Author: kasi

Orientation Process Examples

An orientation process involves pre orientation preparation and orientation program.  Accountant In the pre orientation preparation Employee will be expected to bring their completed new-hire informational packages received either with their offer letter or upon their report-in processing. It would include different plans that when and how an orientation would be conducted. Orientation will be conducted in the first week after joining of the accountant. It will be made sure that new hire knows the different policies of the organization and understand the long term strategic vision and mission of the organization. A meeting will be organized with his team where he will be given briefing about his roles and responsibilities. Project Management A project manager is very critical for Jamaica consultancy because Mr. Robinson wants to expand and a project manager will help us to understand the feasibility of new projects. His orientation process would include meeting with all the staff members who are critical for the project. He will be given different statistics and data by the employees about the position of the organization and its financials. Business Research A business research manager is also important for Jamaica consultancy because now the business has expansion prospects and a manger needs to be there to understand the business and market positions beforehand. A business research manager would be able to understand the opportunities that a common employee cannot...

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Selection Process in an Organization

Selection Process Organizations compete fiercely in the war for talent. Many invest an enormous amount of money, time and other resources in advertising and recruiting strategies to attract the best candidates. This is because today’s executives understand that one of the most important resources in organizations, if not the most important, is human resources. (Pulakos) The first step in developing or selecting an assessment method for a given situation is to understand what the job requires employees to do and, in turn, what knowledge, skills and abilities (KSAs) individuals must possess in order to perform the job effectively. This is typically accomplished by conducting a job analysis. (Pulakos) Levels of Selection Process Three levels of selection process are attraction, selection and retention, however others claim preparation as the basic concept without which the process cannot be completed. These levels are explained below with the help of table: Step Test 1 Test 2 Preparation No test required No test required Attraction general mental ability tests job knowledge tests Selection Structured interviews situational judgment tests Retention integrity tests Physical ability tests Preparation It is the first step in the selection process. In preparation process Recruiting Manager needs to think about the job purpose, responsibilities and experience that the organization is looking for. (Roi, 31st July 2013) The recruiting manager also needs to consider if any changes need to be made to...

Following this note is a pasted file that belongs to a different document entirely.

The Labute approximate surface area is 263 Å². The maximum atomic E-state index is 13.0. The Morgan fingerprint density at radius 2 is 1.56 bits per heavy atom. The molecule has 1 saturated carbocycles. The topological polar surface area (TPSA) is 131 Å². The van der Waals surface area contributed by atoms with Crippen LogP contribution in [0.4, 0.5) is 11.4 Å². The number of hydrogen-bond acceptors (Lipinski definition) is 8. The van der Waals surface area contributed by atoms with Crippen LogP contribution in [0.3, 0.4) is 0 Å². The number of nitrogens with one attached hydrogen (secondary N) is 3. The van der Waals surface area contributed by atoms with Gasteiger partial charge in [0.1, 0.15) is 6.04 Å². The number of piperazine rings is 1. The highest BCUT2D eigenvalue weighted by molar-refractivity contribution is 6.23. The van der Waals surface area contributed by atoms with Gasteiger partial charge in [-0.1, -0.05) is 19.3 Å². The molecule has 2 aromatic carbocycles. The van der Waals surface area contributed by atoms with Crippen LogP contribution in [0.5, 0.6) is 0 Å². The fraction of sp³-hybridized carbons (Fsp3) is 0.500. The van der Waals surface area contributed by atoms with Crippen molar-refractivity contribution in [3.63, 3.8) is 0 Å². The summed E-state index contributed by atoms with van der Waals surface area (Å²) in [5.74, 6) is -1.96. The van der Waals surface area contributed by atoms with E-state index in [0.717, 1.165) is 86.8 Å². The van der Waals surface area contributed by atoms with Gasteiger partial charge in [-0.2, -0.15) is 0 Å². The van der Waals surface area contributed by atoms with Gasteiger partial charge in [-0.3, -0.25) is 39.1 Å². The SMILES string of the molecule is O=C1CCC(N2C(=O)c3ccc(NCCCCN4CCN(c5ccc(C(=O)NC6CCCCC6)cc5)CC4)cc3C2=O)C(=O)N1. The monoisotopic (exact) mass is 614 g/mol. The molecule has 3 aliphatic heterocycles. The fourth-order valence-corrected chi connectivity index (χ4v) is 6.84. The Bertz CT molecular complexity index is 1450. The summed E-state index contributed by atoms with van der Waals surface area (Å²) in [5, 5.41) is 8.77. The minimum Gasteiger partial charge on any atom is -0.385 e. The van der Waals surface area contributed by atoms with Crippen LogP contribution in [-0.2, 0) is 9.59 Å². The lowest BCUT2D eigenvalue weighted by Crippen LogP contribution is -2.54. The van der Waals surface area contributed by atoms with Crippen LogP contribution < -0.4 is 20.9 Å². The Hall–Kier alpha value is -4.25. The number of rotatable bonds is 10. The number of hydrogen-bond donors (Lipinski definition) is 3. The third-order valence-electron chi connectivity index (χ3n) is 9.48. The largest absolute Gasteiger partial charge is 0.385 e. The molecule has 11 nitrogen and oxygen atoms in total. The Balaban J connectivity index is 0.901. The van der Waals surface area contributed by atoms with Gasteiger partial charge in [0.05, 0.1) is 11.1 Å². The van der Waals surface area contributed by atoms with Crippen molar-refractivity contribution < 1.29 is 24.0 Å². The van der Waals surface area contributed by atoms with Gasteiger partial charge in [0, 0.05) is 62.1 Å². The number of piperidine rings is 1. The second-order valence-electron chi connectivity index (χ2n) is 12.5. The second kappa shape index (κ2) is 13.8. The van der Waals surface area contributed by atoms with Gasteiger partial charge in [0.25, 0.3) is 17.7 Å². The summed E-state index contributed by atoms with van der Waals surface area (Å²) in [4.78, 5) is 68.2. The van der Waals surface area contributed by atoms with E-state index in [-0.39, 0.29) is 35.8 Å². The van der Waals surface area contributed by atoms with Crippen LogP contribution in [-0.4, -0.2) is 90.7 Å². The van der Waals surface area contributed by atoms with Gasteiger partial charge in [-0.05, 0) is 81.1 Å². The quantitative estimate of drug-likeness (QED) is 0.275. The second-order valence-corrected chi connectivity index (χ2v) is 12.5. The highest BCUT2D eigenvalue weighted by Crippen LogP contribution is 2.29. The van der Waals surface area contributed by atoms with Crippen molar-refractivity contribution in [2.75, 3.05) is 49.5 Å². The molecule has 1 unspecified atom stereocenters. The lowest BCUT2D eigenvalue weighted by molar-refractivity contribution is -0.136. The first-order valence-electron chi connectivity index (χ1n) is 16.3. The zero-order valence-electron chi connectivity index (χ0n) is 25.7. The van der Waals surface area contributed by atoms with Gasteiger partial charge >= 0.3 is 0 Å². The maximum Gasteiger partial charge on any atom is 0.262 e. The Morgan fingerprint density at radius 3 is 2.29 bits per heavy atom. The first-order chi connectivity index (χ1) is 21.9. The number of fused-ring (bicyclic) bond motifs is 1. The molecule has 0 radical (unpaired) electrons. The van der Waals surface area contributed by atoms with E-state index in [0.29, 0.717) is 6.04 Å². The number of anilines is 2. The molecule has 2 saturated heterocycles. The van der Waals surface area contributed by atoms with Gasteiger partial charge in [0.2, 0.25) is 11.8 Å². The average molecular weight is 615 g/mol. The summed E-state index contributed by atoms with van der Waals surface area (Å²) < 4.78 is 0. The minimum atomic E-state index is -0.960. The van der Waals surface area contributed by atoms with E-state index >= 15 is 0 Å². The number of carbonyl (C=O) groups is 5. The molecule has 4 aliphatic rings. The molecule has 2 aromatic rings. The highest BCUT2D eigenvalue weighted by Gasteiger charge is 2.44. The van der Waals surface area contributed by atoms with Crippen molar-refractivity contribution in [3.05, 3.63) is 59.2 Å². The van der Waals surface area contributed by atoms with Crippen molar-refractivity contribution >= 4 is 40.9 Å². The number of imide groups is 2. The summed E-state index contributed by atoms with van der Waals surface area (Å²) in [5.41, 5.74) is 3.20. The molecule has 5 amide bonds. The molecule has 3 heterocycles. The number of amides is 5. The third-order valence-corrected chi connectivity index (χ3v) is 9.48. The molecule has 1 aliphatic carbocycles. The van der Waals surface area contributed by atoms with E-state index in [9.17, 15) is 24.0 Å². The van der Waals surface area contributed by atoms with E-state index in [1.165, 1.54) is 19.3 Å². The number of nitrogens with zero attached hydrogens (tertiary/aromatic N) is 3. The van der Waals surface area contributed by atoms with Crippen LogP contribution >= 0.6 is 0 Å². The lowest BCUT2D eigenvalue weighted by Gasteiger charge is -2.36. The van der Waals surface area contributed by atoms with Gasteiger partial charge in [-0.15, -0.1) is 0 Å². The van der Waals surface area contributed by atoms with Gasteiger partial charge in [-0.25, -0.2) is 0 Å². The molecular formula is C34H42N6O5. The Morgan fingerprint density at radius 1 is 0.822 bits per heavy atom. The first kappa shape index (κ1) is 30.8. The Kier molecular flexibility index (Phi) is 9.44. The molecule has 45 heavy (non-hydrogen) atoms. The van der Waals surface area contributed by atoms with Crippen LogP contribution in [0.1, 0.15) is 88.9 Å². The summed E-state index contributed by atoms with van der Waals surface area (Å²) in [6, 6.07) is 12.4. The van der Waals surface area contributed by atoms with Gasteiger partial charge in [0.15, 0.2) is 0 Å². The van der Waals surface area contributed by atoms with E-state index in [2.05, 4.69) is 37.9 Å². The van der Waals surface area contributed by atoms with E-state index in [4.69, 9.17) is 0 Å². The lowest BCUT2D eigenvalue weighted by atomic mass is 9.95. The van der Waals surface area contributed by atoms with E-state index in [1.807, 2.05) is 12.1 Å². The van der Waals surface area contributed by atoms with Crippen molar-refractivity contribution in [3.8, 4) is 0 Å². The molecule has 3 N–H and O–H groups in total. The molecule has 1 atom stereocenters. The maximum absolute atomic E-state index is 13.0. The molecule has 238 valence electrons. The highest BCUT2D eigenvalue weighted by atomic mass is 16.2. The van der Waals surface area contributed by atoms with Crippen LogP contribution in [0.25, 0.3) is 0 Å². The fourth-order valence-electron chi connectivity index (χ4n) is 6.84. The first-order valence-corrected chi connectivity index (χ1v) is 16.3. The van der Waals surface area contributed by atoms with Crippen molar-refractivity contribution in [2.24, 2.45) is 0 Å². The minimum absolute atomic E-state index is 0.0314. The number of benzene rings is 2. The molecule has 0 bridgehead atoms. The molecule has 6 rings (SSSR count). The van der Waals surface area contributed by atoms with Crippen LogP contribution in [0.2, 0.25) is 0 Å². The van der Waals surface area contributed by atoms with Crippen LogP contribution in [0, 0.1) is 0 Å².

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Determine Compensation Components Using Maslow’s Hierarchy of Needs Model

Maslow’s Hierarchy of needs explains the stages in a person’s life, experienced at different times emotionally. If we analyze Maslow’s hierarchy in terms of compensation structure then the lowest level which covers physiological needs includes the basic rights of employees to work in a clean and healthy work environment where they have access to basic necessities of life like water, clean air to breathe etc. benefits other than salary do not fall in this category because they enable employees to achieve higher level of satisfaction then just fulfilling their physiological needs (Miller-Merrell, 2013). This need will be of utmost importance to 750 employees who are non management employees. they are paid less and for them meeting both ends matters. On the second level come safety needs where stable work environment comes with no fear of being laid off unfairly. Safe work environment also falls in this level where employees are given life insurance policies if their tasks involve some life endangering job. All benefits and conditions to ensure safe work environment are a part of fulfilling Maslow’s second level of need model like health care benefits, pension fund, retirement benefits, provident fund etc (Tanner). Then a person moves higher up the ladder and his sense of belongingness come into play. In this stage the relationships with co workers, peers, boss and subordinates are considered. A person looks for love...

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Impact of the disciplines of Psychology and Economics on Human Resource Management